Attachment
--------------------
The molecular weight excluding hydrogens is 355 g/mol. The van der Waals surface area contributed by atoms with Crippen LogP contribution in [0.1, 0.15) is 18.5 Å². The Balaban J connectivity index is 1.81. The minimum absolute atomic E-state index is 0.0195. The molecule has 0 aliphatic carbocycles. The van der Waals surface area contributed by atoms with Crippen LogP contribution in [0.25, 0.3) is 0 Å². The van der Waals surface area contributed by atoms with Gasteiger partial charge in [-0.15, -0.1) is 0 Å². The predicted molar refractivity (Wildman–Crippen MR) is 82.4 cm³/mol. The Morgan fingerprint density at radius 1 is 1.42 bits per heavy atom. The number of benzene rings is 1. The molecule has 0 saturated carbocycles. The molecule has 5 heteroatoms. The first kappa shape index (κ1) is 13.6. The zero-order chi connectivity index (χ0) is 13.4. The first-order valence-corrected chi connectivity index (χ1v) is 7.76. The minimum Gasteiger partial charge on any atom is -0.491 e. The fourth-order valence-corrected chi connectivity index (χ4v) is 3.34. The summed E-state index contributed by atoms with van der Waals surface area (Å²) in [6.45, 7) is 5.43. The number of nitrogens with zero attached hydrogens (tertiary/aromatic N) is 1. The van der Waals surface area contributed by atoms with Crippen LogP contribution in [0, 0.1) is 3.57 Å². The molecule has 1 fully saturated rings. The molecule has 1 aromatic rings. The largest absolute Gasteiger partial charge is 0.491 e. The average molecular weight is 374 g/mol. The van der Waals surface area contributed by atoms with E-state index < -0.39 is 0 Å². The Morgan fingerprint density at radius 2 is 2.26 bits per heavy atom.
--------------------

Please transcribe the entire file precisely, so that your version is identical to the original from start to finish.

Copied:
The molecular weight excluding hydrogens is 355 g/mol. The van der Waals surface area contributed by atoms with Crippen LogP contribution in [0.1, 0.15) is 18.5 Å². The Balaban J connectivity index is 1.81. The minimum absolute atomic E-state index is 0.0195. The molecule has 0 aliphatic carbocycles. The van der Waals surface area contributed by atoms with Crippen LogP contribution in [0.25, 0.3) is 0 Å². The van der Waals surface area contributed by atoms with Gasteiger partial charge in [-0.15, -0.1) is 0 Å². The predicted molar refractivity (Wildman–Crippen MR) is 82.4 cm³/mol. The Morgan fingerprint density at radius 1 is 1.42 bits per heavy atom. The number of benzene rings is 1. The molecule has 0 saturated carbocycles. The molecule has 5 heteroatoms. The first kappa shape index (κ1) is 13.6. The zero-order chi connectivity index (χ0) is 13.4. The first-order valence-corrected chi connectivity index (χ1v) is 7.76. The minimum Gasteiger partial charge on any atom is -0.491 e. The fourth-order valence-corrected chi connectivity index (χ4v) is 3.34. The summed E-state index contributed by atoms with van der Waals surface area (Å²) in [6.45, 7) is 5.43. The number of nitrogens with zero attached hydrogens (tertiary/aromatic N) is 1. The van der Waals surface area contributed by atoms with Crippen LogP contribution in [0, 0.1) is 3.57 Å². The molecule has 1 fully saturated rings. The molecule has 1 aromatic rings. The largest absolute Gasteiger partial charge is 0.491 e. The average molecular weight is 374 g/mol. The van der Waals surface area contributed by atoms with E-state index < -0.39 is 0 Å². The Morgan fingerprint density at radius 2 is 2.26 bits per heavy atom.